Now comes the fun part: choosing the investments that will become a part of your investment portfolio. If you have a conservative investment style, your portfolio should consist mainly of low-risk, income-producing securities such as treasury bonds and money market funds. For those who do not want to pick individual stocks or bonds, you may look to mutual funds or exchange traded funds (ETFs). The key concepts to emphasize here are asset allocation and diversification. In asset allocation, you are balancing risk and reward by dividing your money between the three asset classes: equities, fixed-income and cash. By diversifying among different asset classes, you avoid the issues associated with putting all of your eggs in one basket.


Keep Emotions at Bay

Don’t let fear or greed limit your returns or inflate your losses. Expect short-term fluctuations in your overall portfolio value. As a long-term investor, these short-term movements should not cause panic. Greed can lead an investor to hold on to a position too long in the hope of an even higher price – even if it falls. Fear can cause an investor to sell an investment too early, or prevent an investor from selling a loser. Successful investors remain disciplined and are not influenced by day-to-day fluctuations or outside factors. The ultimate goal of any investment is to buy low and sell high. However, most unsuccessful investors trade with emotion, unknowingly buying high and selling low. If your portfolio is keeping you awake at night, it might be best to reconsider your risk tolerance and adopt a more conservative approach.


Review and Adjust

The final step in your investing journey is reviewing your portfolio. Once you’ve established an asset-allocation strategy, you may find that your asset weightings have changed over the course of the year. Why? The market value of the various securities within your portfolio has changed. This can be modified easily through rebalancing. Individual investments within a portfolio can grow at different paces. If the stock portion does very well, it might be a good idea to reallocate the growth back into bonds. Otherwise, it may increase the overall risk of the portfolio. Continually reviewing and rebalancing your portfolio is a key to successful investing.


10 Great Ways to Learn About Investing:


1.  Open a Stock Broker Account

Find a good online stock broker and open an account. Become familiarized with the layout and to take advantage of the free trading tools and research offered to clients only. Some brokers offer virtual trading which is beneficial because you can practice trading stocks with fake money


2.  Read Books

Books provide a wealth of information and are inexpensive compared to the costs of classes, seminars, and educational DVDs sold across the web.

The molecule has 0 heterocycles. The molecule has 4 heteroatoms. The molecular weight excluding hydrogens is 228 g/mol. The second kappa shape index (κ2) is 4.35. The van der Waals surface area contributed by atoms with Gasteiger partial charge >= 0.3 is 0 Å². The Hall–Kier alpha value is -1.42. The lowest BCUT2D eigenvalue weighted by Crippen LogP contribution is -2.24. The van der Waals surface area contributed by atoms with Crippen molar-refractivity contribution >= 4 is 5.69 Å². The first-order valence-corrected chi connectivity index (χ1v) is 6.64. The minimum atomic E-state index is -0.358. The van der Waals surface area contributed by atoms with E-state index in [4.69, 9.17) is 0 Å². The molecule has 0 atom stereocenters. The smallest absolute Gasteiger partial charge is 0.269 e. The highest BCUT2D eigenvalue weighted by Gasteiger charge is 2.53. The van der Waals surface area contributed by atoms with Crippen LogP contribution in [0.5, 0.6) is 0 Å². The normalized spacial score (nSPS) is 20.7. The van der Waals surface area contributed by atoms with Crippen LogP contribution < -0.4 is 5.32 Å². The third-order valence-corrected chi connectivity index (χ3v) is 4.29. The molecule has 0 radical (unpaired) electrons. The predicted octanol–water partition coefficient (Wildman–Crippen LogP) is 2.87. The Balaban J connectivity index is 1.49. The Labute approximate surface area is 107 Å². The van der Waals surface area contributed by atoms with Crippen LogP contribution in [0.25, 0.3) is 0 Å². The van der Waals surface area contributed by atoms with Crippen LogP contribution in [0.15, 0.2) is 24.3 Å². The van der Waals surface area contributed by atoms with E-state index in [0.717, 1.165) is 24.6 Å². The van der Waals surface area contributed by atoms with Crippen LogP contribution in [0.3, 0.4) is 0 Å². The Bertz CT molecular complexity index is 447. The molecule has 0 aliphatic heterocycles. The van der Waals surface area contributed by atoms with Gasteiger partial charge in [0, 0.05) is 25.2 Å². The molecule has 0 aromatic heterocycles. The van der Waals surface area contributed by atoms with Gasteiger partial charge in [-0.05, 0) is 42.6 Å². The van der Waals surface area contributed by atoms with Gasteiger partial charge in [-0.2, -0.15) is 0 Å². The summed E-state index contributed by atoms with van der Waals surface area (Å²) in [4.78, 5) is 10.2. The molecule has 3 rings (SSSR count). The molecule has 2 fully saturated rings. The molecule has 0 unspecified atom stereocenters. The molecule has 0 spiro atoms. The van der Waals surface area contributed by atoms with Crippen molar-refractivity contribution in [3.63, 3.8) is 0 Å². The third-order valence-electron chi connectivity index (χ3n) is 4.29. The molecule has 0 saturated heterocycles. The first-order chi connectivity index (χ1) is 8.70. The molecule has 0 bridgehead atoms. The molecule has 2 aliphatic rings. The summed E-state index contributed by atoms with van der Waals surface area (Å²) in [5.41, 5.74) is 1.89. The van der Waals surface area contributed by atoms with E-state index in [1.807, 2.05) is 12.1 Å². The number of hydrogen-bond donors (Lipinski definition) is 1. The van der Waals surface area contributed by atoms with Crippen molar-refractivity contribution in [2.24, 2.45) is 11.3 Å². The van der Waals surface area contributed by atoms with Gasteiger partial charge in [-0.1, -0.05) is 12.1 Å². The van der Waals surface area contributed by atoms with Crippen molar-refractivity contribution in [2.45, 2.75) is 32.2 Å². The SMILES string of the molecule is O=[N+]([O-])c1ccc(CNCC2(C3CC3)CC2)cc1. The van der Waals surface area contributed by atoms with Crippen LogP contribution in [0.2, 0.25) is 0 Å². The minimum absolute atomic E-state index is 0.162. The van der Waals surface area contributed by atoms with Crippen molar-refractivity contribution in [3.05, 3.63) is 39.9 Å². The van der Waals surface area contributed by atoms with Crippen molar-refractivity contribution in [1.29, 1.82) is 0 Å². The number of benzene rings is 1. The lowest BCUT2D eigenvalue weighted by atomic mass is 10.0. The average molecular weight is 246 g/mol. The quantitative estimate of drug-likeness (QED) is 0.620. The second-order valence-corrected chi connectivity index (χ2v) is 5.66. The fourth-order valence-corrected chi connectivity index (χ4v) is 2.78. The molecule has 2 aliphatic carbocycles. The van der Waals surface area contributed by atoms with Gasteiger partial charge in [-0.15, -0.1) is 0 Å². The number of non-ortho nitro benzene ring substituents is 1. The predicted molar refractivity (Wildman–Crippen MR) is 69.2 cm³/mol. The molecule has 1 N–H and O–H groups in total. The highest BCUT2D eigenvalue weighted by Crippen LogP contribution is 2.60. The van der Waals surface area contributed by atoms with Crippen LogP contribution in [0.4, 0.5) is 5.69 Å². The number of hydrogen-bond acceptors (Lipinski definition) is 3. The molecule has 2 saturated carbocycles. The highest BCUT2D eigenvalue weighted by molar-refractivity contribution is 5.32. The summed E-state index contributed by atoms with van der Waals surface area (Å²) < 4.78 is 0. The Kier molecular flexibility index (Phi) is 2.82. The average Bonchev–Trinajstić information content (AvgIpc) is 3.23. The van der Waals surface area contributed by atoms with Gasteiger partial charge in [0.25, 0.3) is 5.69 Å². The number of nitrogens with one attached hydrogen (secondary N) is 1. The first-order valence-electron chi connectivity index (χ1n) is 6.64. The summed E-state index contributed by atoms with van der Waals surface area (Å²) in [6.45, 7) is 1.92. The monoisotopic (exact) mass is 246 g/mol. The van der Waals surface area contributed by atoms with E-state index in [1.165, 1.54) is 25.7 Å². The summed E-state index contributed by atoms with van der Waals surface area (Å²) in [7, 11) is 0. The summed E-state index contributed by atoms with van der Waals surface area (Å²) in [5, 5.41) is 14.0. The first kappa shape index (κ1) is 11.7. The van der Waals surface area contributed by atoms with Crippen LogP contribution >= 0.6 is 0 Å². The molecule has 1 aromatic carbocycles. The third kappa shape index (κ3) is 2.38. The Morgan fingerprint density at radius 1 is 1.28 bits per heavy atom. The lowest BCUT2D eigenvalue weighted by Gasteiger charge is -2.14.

3.  Read Articles

Articles are a fantastic resource for education. The most popular website for investment education is investopedia.com.   Naturally, searching with Google search is another great way to find educational material to read.


4.  Find a Mentor or a Friend to Learn With

A mentor could be a family member, a friend, a coworker, a past or current professor, or any individual that has a fundamental understanding of the stock market. A good mentor is willing to answer questions, provide help, recommend useful resources, and keep spirits up when the market gets tough. All successful investors of the past and present have had mentors during their early days.


5.  Study Successful Investors

Learning about great investors from the past provides perspective, inspiration, and appreciation for the game which is the stock market.


6.  Read and Casually Follow the Stock Market

News sites such as CNBC and MarketWatch serve as a great resource for beginners. For in depth coverage, look no further than the Wall Street Journal and Bloomberg. By casually checking in on the stock market each day and reading headline stories, you will expose yourself to economic trends, third-party analysis, and general investing lingo. Pulling stock quotes on Yahoo Finance to view a stock chart, view news headlines, and check fundamental data can also serve as another quality source of exposure.


7.  Consider Paid Subscriptions

Paying for research and trade ideas can be educational. Some investors may find watching or observing market professionals to be more beneficial than trying to apply newly learned lessons themselves. There are a variety of paid subscription sites available across the web; the key is to find the right one for you.


8.  Go to Seminars, Take Online Courses or Live Classes

Seminars can provide valuable insight into the overall market and specific investment types. Most seminars will focus on one specific aspect of the market and how the speaker has found success utilizing their own strategies over the years.  Not all seminars have to be paid for either. Some seminars are provided free, which can be a beneficial experience.


9.  Buy Your first Shares of Stock or Practice Trading Through a Simulator

With your online broker account setup, the next step is to simply take the plunge and place your first stock trade Don’t be afraid to start small, even 1, 10, or 20 shares will serve its purpose.

If the thought of trading stocks with your hard earned money is to nerve racking, consider using a stock simulator for virtual trading.


10.  Follow Warren Buffett’s Advice, Buy and Hold the Market

For the majority, online trading (especially day trading) will not outperform simply buying the entire market, such as the S&P 500, and holding it for many years. Warren Buffett, the greatest investor of all-time, recommends individual investors simply passively invest (buy and hold) instead of trying to beat the market trading stocks on their own.